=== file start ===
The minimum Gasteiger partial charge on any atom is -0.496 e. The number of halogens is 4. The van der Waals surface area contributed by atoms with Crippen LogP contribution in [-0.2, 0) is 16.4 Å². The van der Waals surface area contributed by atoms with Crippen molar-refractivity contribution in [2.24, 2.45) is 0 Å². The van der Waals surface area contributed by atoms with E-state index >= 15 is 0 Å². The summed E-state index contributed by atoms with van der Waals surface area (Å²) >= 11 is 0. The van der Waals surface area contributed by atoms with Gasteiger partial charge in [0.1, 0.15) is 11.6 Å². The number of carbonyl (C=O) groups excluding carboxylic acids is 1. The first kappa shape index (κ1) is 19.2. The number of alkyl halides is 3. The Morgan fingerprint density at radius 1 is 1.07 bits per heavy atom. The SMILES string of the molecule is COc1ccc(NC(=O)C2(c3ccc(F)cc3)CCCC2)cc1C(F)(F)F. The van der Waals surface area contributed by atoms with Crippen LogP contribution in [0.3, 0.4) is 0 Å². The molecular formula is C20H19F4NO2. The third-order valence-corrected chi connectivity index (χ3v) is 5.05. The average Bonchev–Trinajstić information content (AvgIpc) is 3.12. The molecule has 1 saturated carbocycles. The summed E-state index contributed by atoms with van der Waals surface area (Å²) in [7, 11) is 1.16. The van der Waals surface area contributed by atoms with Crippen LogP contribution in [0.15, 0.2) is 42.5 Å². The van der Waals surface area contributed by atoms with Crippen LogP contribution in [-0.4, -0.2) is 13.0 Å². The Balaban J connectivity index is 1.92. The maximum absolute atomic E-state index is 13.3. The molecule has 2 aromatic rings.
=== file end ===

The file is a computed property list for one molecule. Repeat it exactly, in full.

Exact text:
The minimum Gasteiger partial charge on any atom is -0.496 e. The number of halogens is 4. The van der Waals surface area contributed by atoms with Crippen LogP contribution in [-0.2, 0) is 16.4 Å². The van der Waals surface area contributed by atoms with Crippen molar-refractivity contribution in [2.24, 2.45) is 0 Å². The van der Waals surface area contributed by atoms with E-state index >= 15 is 0 Å². The summed E-state index contributed by atoms with van der Waals surface area (Å²) >= 11 is 0. The van der Waals surface area contributed by atoms with Gasteiger partial charge in [0.1, 0.15) is 11.6 Å². The number of carbonyl (C=O) groups excluding carboxylic acids is 1. The first kappa shape index (κ1) is 19.2. The number of alkyl halides is 3. The Morgan fingerprint density at radius 1 is 1.07 bits per heavy atom. The SMILES string of the molecule is COc1ccc(NC(=O)C2(c3ccc(F)cc3)CCCC2)cc1C(F)(F)F. The van der Waals surface area contributed by atoms with Crippen LogP contribution in [0.3, 0.4) is 0 Å². The molecular formula is C20H19F4NO2. The third-order valence-corrected chi connectivity index (χ3v) is 5.05. The average Bonchev–Trinajstić information content (AvgIpc) is 3.12. The molecule has 1 saturated carbocycles. The summed E-state index contributed by atoms with van der Waals surface area (Å²) in [7, 11) is 1.16. The van der Waals surface area contributed by atoms with Crippen LogP contribution in [0.15, 0.2) is 42.5 Å². The van der Waals surface area contributed by atoms with Crippen LogP contribution in [-0.4, -0.2) is 13.0 Å². The Balaban J connectivity index is 1.92. The maximum absolute atomic E-state index is 13.3. The molecule has 2 aromatic rings.